Guidelines from the National Comprehensive Cancer Network (NCCN) and the American Society of Clinical Oncology (ASCO) recommend post-mastectomy radiation therapy (PMRT) for women with N2/N3 breast cancer. However, according to a recent study published in the Journal of the American College of Surgeons, not all women are getting access to PMRT.
Evidence from previous research studies have shown that PRMT diminishes breast cancer recurrence risk, and also improves survival in women in advanced cancer stages (N2/N3, meaning four or more organs spread).
To further examine the compliance rate of PMRT, in their study titled “Post-mastectomy Radiation for N2/N3 Breast Cancer: Factors Associated with Low Compliance Rate,” the research team led by Quyen D. Chu, MD, MBA, FACS, professor of surgery at Louisiana State University (LSU) Health Sciences Center, Shreveport, evaluated 56,990 women with N2/N3 breast cancer. The population was retrieved from a large database comprising 2,720,368 breast cancer cases diagnosed between 1998 and 2011.
Results revealed that women (mean age of 58 years) were followed for a median period of 61 months. Nearly 82% of these women were treated with chemotherapy, however, only 65% had access to PMRT.
Neither socioeconomic factors, geographic characteristics such as treatment facility, nor the type of cancer program accounted for the non-compliance with PMRT. Results also revealed that factors associated with PMRT use were tumor grade, regional lymph node surgery, readmission within 30 days of surgical discharge, receipt of chemotherapy and hormonal therapy, and 30-day mortality. Using Multivariate analyses, the researchers found that receipt of chemotherapy, readmission within 30 days after surgery, and being alive within 30 days after surgery were all predictors of compliance with PMRT. Based on these results, a third of patients with N2/N3 disease did not receive PMRT, and non-compliance to PMRT is related to lack of receipt of chemotherapy, non-readmission ,or death within 30 days after surgery.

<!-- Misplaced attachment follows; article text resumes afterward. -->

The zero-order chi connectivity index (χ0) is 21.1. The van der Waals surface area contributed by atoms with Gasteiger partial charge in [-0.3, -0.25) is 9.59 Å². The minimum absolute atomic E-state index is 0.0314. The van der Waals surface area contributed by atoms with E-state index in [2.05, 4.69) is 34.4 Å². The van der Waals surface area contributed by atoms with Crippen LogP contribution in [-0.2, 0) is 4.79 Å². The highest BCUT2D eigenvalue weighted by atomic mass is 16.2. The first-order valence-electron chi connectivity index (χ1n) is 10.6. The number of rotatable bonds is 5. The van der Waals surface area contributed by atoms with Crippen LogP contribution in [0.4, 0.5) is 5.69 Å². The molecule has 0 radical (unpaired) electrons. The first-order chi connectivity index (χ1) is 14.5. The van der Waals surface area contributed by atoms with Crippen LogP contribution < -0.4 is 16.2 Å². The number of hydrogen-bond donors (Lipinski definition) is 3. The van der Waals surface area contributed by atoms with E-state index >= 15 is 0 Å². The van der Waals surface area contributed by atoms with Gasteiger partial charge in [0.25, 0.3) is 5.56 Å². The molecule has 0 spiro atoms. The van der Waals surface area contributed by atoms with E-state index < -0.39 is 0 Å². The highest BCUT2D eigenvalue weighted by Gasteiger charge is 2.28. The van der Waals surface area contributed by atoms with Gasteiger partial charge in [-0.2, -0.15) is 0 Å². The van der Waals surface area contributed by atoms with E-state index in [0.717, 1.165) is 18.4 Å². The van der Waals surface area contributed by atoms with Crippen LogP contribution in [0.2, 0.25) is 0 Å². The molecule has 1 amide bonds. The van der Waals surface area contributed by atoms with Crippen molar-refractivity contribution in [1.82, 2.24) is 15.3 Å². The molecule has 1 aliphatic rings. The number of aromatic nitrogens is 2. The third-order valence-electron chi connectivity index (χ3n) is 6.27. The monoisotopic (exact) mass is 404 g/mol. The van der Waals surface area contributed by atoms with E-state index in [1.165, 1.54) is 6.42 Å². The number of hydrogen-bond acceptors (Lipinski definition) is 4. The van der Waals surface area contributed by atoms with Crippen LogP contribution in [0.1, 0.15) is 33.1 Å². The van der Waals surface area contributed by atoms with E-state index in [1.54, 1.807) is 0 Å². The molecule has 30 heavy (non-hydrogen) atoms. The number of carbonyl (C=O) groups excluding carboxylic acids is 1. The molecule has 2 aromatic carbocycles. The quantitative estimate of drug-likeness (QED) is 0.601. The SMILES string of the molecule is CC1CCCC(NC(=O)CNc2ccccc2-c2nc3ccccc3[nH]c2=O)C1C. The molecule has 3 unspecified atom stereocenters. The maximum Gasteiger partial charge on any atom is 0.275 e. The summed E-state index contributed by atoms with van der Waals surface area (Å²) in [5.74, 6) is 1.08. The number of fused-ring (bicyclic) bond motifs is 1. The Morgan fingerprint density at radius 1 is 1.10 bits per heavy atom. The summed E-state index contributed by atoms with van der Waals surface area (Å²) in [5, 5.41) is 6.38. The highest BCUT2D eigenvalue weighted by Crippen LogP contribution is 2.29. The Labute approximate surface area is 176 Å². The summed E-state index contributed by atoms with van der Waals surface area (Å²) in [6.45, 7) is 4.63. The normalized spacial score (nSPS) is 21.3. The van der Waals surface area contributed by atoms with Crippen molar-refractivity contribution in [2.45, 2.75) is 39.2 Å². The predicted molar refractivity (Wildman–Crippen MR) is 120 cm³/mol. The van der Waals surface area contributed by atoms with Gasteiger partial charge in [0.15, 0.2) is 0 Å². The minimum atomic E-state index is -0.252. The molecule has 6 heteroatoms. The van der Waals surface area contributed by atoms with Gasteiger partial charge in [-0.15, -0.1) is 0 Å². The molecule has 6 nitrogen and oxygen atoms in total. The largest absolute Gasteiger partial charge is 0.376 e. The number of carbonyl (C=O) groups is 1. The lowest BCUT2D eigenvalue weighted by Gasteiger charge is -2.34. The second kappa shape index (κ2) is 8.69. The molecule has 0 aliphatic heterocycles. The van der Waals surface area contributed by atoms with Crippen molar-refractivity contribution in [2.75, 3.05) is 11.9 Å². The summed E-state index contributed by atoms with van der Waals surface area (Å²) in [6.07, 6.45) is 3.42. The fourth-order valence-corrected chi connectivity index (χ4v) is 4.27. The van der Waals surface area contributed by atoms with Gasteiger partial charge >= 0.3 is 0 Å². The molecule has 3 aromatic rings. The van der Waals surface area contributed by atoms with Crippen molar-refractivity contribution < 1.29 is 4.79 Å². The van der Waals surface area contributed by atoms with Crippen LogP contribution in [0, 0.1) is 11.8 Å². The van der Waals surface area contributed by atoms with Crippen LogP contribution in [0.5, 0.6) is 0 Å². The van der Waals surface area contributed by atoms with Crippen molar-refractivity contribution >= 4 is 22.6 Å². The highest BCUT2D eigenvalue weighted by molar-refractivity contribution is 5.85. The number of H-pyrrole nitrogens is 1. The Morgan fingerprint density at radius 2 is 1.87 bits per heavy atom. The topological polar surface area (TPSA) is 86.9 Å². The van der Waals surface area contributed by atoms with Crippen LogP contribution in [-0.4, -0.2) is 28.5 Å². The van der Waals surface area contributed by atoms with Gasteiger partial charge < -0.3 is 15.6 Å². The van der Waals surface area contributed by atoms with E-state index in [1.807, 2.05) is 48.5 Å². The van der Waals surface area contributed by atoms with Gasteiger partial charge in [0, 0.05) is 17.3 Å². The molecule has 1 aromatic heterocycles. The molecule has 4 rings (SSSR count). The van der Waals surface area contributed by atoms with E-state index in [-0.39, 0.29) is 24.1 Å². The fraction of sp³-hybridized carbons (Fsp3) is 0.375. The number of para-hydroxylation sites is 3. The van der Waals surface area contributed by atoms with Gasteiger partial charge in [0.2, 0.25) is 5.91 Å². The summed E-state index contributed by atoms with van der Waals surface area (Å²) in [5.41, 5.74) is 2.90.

“My colleagues and I were quite startled by the finding that a third of patients with N2/N3 disease did not receive PMRT, which is the standard of care,” said lead author Quyen D. Chu, MD, MBA, FACS, professor of surgery at Louisiana State University (LSU) Health Sciences Center, Shreveport.
“From this study, we could not tease out whether patients refuse treatment or there is a lack of awareness among women and physicians about the need for radiation therapy after mastectomy for locally advanced breast cancer,” Dr. Chu said in the news release. “If women with N2/N3 breast cancer who plan a mastectomy are not offered PMRT, they should ask their physician why.”
Last November, the CoC began to use a measure that assesses the percentage of women who are eligible in each CoC-accredited program receiving PMRT, said CoC Chair Daniel P. McKellar, MD, FACS, a general surgeon in Greenville, Ohio.
Dr. McKellar said in the news release that some recently diagnosed breast cancer patients are surprised to learn that if they have a mastectomy, they sometimes will need radiation therapy afterward.
Women who had prior radiation therapy or have connective tissue disorders are exceptions for PMRT in women with advanced cancer stages.
“This study by Dr. Chu’s group illustrates an important issue regarding dissemination of new research findings and implementation into clinical practice,” Dr. McKellar said. “On average, it takes nine years from the time a new intervention is recommended as an evidence-based practice to when it is fully adopted.5 The Commission on Cancer is working to shorten this gap for all types of cancer.”
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